Tuesday, August 22, 2006

The Thrifty Triathlete

"I love it when a plan comes together." These words were heard every week in the early 1980's on NBC's show, The A-Team. Colonel "Hannibal" Smith could be heard making this comment each time his team worked their way out of a tough situation. Usually, their success was dependent upon their creating a plan out of bits and pieces of things they found laying around.

So it goes for triathletes unable to afford the expense of hiring a full time coach. Even the cheapest of plans for half-Ironman and Ironman training can cost hundreds of dollars. Like The A-Team, thrifty triathletes must piece together a program from what is available for free. Luckily, the Internet minimizes the challenges associated with gathering information for building such a plan.

I've been busy digging up various training programs. Once collected, they will be reviewed for common threads, taken apart, and put back together in a manner that will best suit my needs over the next several months. Like Colonel Smith, I love it when a plan comes together.

The two things I have noted, thus far, is that plans seem to vary considerably on overall schedule and the official program from start to race day will run from 4-5 months. I will likely use a 20-week program as the base, keep Monday as a rest day, and use several four week micro-sessions I've come across for the winter months. It also seems that most of the programs DON'T have strength training included. So, I will continue to sift through available plans and find some that do.

As I start building this, I will be calling upon those of you with half and Ironman experience for your input. And if anyone has a basic plan that worked for them, it would be greatly appreciated if you shared whatever is available. I do, however, acknowledge that such plans tend to be highly personalized. For this first time out, I will personalize my own plan.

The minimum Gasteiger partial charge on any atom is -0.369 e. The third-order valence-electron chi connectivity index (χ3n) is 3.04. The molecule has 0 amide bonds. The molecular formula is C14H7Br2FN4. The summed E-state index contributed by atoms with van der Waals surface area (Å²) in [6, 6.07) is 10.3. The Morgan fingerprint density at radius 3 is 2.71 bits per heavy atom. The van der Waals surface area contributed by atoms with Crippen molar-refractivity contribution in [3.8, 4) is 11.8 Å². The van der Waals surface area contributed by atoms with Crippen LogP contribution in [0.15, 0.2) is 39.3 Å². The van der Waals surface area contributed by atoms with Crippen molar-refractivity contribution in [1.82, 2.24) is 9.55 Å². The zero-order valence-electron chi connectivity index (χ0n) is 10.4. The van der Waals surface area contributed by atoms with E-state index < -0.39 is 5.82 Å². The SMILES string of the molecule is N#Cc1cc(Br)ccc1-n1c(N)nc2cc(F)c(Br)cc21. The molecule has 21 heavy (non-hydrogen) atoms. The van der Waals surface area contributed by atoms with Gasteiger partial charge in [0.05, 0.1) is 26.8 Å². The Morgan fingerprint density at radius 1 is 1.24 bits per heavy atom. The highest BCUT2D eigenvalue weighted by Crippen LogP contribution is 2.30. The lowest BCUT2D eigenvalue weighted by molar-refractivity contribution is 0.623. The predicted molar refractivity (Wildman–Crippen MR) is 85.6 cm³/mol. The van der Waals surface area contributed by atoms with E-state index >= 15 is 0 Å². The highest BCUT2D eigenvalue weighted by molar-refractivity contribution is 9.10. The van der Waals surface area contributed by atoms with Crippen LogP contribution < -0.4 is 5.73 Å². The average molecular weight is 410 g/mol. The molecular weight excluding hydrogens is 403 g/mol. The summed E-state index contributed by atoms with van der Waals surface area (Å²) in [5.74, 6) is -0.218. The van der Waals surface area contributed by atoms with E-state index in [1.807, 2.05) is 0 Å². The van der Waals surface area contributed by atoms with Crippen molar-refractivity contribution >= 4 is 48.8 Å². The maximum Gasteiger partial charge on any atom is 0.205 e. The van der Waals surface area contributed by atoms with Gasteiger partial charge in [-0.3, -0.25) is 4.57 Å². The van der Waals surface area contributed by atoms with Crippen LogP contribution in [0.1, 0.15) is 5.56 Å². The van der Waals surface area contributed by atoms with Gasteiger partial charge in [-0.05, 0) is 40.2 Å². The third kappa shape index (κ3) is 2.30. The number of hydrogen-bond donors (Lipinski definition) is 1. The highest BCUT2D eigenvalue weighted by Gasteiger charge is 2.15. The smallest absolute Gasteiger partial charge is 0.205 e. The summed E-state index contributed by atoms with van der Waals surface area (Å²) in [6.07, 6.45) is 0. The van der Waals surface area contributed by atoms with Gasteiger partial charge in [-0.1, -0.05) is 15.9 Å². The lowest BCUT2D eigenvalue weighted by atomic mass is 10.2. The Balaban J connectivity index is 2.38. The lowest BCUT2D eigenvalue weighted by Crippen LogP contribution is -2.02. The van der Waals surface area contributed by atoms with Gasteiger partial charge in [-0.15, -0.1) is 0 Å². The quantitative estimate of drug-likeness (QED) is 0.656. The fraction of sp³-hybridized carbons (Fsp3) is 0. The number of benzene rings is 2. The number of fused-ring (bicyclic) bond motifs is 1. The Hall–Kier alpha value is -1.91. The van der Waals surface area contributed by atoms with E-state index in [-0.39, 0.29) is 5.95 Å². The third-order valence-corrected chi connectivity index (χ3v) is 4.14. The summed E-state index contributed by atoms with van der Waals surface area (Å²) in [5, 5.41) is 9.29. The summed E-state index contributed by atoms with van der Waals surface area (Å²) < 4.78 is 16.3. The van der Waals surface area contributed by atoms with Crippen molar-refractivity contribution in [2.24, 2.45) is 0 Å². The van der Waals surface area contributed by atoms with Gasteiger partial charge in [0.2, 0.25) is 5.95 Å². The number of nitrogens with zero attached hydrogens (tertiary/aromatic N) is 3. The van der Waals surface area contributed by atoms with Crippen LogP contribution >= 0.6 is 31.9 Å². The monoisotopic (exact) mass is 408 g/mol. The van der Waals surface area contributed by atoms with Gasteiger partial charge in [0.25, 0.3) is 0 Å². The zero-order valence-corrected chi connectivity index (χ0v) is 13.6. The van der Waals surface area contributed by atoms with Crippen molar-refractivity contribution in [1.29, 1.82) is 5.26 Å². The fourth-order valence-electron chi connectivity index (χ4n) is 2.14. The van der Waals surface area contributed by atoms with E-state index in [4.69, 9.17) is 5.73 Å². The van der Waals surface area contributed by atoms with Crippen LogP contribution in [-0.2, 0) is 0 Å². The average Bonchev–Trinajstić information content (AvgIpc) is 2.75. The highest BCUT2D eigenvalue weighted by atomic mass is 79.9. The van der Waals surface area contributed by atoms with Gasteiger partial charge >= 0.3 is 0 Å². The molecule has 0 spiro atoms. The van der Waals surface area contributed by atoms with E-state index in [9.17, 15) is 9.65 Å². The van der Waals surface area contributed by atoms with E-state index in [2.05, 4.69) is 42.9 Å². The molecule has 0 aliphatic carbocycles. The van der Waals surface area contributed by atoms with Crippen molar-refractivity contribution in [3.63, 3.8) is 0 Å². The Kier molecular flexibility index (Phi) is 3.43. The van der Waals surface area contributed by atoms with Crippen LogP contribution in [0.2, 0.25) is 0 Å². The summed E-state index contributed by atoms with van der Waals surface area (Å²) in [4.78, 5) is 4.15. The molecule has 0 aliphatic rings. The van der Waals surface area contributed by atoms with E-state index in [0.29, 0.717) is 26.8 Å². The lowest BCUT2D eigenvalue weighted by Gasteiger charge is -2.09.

Given the goal of finishing, most drills in any discipline will focus on form and endurance. I will incorporate speedwork into the last six to eight weeks, and also into some of the winter micro-sessions. If the journey is half the fun, creating the road map should make things even more interesting.

And if this plan works, I will be able to look at all the money saved and justify using some of it to pay for an IM distance race in 2008. Well, in my head, at least.

8 comments:

Kewl Nitrox said...

One thrifty Triathlete to another - would luv a sneak peek at your training plan so I can model it. :)

Flatman said...

You sound a lot like me! I also, would love to see the plan when you get it all laid out...

Bolder said...

my plan is customized for me. some of the key questions asked were:

- how many hours do you have a week for training?
- when is your event? (too late for strength training when you are 16 weeks out)
- how much do you weigh? (nutrition, sodium, ...)
- what are your latest race results?
- what are your goals for your 'A' event?
- what are your strengths/limiters?

i think these are all important variables in your plan

Cliff said...

Iron Pol,

I would suggest picking a book call Going Long by Joe Friel and Gordo Bryn if you plan on doing Ironman (or even 1/2 Ironman).

Gordo's theory on training is having one week of training that you can do it over and over again. Key sessions are a long swim, long run and long bike and the rests are more or less fillers.

As cheap as I am..next year I am doing IM and would love to get a coach. There is just too much stuff that I don't know and need guidance along the way...will see how the cashflow is like next year before i make my decision.

Veeg said...

Does this mean that you've picked your race? Or just that you're set on doing 1/2IM next year?

Iron Pol said...

For those interested in seeing what I develop, I'll figure out a way to either post or e-mail it.

Thanks for the suggestions, Bold. Good ideas. And I'll consider the book, Cliff. The last book someone suggested (Total Immersion Swimming) was solid gold.

And Veeg, the distance decision is made, not the race. More in e-mail.

Anonymous said...

Beginnertriathlet.com has free "minutes only" plans. You can also pay like $35 for a 6-month membership to get the "gold" plans which include more detail as well as strength and core training. Or for $75 you can get access to a real coach through a forum. I've done that and they are very good about responding to your questions. Good luck! By the way, if I don't finish IMFl this year, you may not want to follow my plan!

qcmier said...

I used a personal coach, so I can't really give you my plan in a neat package.

I think many of the "free" plans do not include Weight/Strength training because you need to do it consistently for several months to reap the most benefits. I had weight room sessions 4 days/wk until maybe 5 months from IM then cut it down to 2 days/wk.

Bold has some excellent questions for you to ask yourself. In my opinion, whatever type of plan you go with, you will need to be flexible.